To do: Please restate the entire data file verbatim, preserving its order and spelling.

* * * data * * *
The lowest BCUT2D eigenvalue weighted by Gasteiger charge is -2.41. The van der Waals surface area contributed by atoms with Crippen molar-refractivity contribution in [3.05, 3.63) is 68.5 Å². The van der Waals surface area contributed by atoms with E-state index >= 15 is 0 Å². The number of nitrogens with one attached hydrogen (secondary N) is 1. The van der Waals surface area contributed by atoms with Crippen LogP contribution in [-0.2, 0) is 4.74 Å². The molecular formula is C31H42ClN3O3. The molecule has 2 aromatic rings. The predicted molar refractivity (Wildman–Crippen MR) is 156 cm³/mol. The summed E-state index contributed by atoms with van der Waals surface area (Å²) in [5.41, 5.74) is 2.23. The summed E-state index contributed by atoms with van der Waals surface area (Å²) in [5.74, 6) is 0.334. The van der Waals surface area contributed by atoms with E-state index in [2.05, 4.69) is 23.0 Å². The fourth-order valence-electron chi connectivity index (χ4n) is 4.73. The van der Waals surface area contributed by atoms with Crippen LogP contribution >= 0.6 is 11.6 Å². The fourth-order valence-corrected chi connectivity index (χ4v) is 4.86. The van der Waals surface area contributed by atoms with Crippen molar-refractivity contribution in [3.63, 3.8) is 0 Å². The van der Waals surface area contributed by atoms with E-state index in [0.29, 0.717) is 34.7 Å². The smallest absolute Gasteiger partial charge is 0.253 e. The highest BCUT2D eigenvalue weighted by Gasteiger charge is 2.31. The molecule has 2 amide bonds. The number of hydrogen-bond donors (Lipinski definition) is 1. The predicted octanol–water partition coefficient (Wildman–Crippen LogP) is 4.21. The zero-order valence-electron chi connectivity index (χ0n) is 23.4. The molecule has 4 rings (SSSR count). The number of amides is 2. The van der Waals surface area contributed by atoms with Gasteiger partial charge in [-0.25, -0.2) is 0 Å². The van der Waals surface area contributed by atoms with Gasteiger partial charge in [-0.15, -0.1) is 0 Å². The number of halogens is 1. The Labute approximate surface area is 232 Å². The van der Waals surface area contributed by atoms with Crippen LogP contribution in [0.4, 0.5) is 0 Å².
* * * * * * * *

The lowest BCUT2D eigenvalue weighted by Gasteiger charge is -2.41. The van der Waals surface area contributed by atoms with Crippen molar-refractivity contribution in [3.05, 3.63) is 68.5 Å². The van der Waals surface area contributed by atoms with E-state index >= 15 is 0 Å². The number of nitrogens with one attached hydrogen (secondary N) is 1. The van der Waals surface area contributed by atoms with Crippen LogP contribution in [-0.2, 0) is 4.74 Å². The molecular formula is C31H42ClN3O3. The molecule has 2 aromatic rings. The predicted molar refractivity (Wildman–Crippen MR) is 156 cm³/mol. The summed E-state index contributed by atoms with van der Waals surface area (Å²) in [5.41, 5.74) is 2.23. The summed E-state index contributed by atoms with van der Waals surface area (Å²) in [5.74, 6) is 0.334. The van der Waals surface area contributed by atoms with E-state index in [2.05, 4.69) is 23.0 Å². The fourth-order valence-electron chi connectivity index (χ4n) is 4.73. The van der Waals surface area contributed by atoms with Crippen LogP contribution >= 0.6 is 11.6 Å². The fourth-order valence-corrected chi connectivity index (χ4v) is 4.86. The van der Waals surface area contributed by atoms with Crippen molar-refractivity contribution in [3.63, 3.8) is 0 Å². The van der Waals surface area contributed by atoms with E-state index in [0.29, 0.717) is 34.7 Å². The smallest absolute Gasteiger partial charge is 0.253 e. The highest BCUT2D eigenvalue weighted by Gasteiger charge is 2.31. The molecule has 2 amide bonds. The number of hydrogen-bond donors (Lipinski definition) is 1. The predicted octanol–water partition coefficient (Wildman–Crippen LogP) is 4.21. The zero-order valence-electron chi connectivity index (χ0n) is 23.4. The molecule has 4 rings (SSSR count). The number of amides is 2. The van der Waals surface area contributed by atoms with Gasteiger partial charge in [-0.25, -0.2) is 0 Å². The van der Waals surface area contributed by atoms with Gasteiger partial charge in [-0.15, -0.1) is 0 Å². The number of halogens is 1. The Labute approximate surface area is 232 Å². The van der Waals surface area contributed by atoms with Crippen LogP contribution in [0.4, 0.5) is 0 Å².